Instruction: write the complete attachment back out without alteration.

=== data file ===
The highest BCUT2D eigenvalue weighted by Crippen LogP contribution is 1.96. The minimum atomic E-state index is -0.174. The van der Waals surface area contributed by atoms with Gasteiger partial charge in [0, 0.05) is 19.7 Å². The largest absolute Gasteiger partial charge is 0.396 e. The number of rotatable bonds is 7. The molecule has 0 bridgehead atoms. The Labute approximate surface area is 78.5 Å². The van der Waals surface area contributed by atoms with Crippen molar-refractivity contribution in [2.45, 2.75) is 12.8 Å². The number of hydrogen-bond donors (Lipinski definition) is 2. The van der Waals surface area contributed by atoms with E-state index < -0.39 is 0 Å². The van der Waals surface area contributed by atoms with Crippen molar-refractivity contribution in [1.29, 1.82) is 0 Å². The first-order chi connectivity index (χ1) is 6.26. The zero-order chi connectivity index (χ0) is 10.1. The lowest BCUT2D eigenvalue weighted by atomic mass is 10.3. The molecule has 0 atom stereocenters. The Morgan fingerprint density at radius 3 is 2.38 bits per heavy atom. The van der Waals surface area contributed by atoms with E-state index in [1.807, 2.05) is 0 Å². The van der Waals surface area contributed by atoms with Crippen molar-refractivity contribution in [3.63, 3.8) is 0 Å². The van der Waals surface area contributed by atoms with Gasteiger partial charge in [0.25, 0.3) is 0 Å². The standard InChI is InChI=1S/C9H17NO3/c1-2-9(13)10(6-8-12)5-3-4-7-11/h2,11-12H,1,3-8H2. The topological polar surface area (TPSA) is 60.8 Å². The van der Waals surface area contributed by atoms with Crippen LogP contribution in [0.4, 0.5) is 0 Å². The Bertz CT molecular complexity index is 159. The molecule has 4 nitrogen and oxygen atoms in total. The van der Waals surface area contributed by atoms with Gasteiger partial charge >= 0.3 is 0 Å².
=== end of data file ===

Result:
The highest BCUT2D eigenvalue weighted by Crippen LogP contribution is 1.96. The minimum atomic E-state index is -0.174. The van der Waals surface area contributed by atoms with Gasteiger partial charge in [0, 0.05) is 19.7 Å². The largest absolute Gasteiger partial charge is 0.396 e. The number of rotatable bonds is 7. The molecule has 0 bridgehead atoms. The Labute approximate surface area is 78.5 Å². The van der Waals surface area contributed by atoms with Crippen molar-refractivity contribution in [2.45, 2.75) is 12.8 Å². The number of hydrogen-bond donors (Lipinski definition) is 2. The van der Waals surface area contributed by atoms with E-state index < -0.39 is 0 Å². The van der Waals surface area contributed by atoms with Crippen molar-refractivity contribution in [1.29, 1.82) is 0 Å². The first-order chi connectivity index (χ1) is 6.26. The zero-order chi connectivity index (χ0) is 10.1. The lowest BCUT2D eigenvalue weighted by atomic mass is 10.3. The molecule has 0 atom stereocenters. The Morgan fingerprint density at radius 3 is 2.38 bits per heavy atom. The van der Waals surface area contributed by atoms with E-state index in [1.807, 2.05) is 0 Å². The van der Waals surface area contributed by atoms with Crippen molar-refractivity contribution in [3.63, 3.8) is 0 Å². The van der Waals surface area contributed by atoms with Gasteiger partial charge in [0.25, 0.3) is 0 Å². The standard InChI is InChI=1S/C9H17NO3/c1-2-9(13)10(6-8-12)5-3-4-7-11/h2,11-12H,1,3-8H2. The topological polar surface area (TPSA) is 60.8 Å². The van der Waals surface area contributed by atoms with Crippen LogP contribution in [0.4, 0.5) is 0 Å². The Bertz CT molecular complexity index is 159. The molecule has 4 nitrogen and oxygen atoms in total. The van der Waals surface area contributed by atoms with Gasteiger partial charge >= 0.3 is 0 Å².